The other day, after stumbling across a map that plots the distribution of McDonalds fast food restaurants across the lower 48 United States, it hit me: objectively speaking, McDonalds is bizarre.
Oh, give me a home where the buffalo burgers roam
Where the deer jerky and the antelope play
Back in the day, humans experimented in feeding themselves by roasting mastodon over an open flame, digging up starches and drawing straws to see which of the clans unlucky members would find out if that potato thing is poisonous. Fast forward a few centuries, and humanity has found itself in a situation waiting three minutes for a Crave Case packed with meat, tubers, and zots seems like an eternity. In the grand scheme of things, I find this about-face to be pretty impressive.
Where seldom is heard a discouraging word
And the skies are not cloudy all day
Today the farthest one can get from a Mcdonalds, in the continental US at least, is the “McFarthest Spot” in South Dakota, which can be seen as the black area in the middle the above map. (The other black spots are either mountains, or government land.) You still aren’t very far, only 145 miles driving, roughly two and half hours by car, a day trip at worst.
More on the McFarthest Spot after the jump…
Since its not like I have a burning hatred for McDonalds or other quick-service restaurants, whats the source of my fascination with McFarthest Spot?
I think it begins with the fact that the average American sees 3000 advertisements every day. Given such day-in, day-out bombardment of promotions for places like McDonalds, part of what makes this spot worthy of celebration is its sheer absence of everything.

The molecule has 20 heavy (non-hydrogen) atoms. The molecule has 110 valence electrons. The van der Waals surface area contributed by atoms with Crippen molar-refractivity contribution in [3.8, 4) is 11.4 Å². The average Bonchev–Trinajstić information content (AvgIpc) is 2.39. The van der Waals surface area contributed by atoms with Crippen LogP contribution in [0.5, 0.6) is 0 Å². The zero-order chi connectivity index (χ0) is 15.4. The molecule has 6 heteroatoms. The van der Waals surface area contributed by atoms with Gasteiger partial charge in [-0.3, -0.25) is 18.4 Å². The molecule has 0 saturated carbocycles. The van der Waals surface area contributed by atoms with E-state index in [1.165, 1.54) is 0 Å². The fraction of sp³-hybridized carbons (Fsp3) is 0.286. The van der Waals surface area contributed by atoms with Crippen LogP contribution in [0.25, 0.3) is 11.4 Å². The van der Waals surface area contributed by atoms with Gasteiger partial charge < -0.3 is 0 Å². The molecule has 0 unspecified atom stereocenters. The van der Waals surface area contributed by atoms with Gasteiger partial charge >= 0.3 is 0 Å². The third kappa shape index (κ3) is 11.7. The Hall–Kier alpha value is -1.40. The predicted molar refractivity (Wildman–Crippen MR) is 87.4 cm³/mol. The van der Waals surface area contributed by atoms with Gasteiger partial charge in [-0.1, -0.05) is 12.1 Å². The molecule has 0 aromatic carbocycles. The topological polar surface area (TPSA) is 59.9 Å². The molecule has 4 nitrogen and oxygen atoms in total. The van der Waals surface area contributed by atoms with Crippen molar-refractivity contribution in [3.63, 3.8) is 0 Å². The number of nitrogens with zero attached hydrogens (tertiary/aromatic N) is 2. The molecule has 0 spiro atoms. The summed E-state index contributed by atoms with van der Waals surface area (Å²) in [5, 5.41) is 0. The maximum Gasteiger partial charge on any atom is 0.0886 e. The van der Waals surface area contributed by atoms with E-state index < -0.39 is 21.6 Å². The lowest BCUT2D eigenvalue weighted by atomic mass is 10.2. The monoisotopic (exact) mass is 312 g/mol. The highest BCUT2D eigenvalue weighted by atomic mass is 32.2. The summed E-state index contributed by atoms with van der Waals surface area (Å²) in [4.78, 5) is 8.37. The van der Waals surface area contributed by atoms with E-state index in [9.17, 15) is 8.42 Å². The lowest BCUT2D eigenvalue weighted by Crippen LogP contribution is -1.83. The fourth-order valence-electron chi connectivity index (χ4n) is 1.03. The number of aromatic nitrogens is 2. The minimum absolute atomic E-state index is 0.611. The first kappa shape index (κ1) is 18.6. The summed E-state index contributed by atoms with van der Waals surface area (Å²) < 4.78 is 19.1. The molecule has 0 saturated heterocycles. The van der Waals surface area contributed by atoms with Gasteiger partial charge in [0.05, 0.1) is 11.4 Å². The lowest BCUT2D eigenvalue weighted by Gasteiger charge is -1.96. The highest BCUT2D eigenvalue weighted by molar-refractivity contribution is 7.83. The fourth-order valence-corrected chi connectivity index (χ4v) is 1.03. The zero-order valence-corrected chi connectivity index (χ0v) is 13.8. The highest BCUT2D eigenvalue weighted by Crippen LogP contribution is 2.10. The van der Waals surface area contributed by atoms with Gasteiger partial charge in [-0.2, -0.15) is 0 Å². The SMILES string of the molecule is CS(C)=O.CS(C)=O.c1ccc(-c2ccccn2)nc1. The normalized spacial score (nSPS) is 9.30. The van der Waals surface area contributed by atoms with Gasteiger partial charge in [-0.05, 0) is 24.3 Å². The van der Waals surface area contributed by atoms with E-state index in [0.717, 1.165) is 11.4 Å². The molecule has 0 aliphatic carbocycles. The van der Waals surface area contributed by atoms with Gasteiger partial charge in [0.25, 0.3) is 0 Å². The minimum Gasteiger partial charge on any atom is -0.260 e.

In the States when people have had enough, they want to get away from it all. So often the respite of choice becomes an REI-fuelled jaunt into the wilds. In a way, many of these retreats into nature are packed with some of the most stunning and noteworthy features on the planet, like snow-capped mountains, raging rivers, mirrored lakes, etc.
But these places of note (a title theyve rightfully earned, dont get me wrong!) can seem like the tails to Times Squares heads - diametric opposites borne out of the same awe-inspiring struggle between man and nature.
But at McFarthest Spot, its literally a whole lot of nothing, like numbness. No (traditionally) breathtaking vistas. No marvels of mans creation. Instead, its just a random point on the globe that has garnered the distinction for being nothingnesss the last American frontier. And I think thats priceless.
Home, home on the range
Go, children! After taking the couple hours to get to McFarthest Spot, put your prairie schooner in park. Walk around and appreciate that feeling of being as far as possible from a McDonalds. Its going fast; McNuggets are circling the wagons as I type.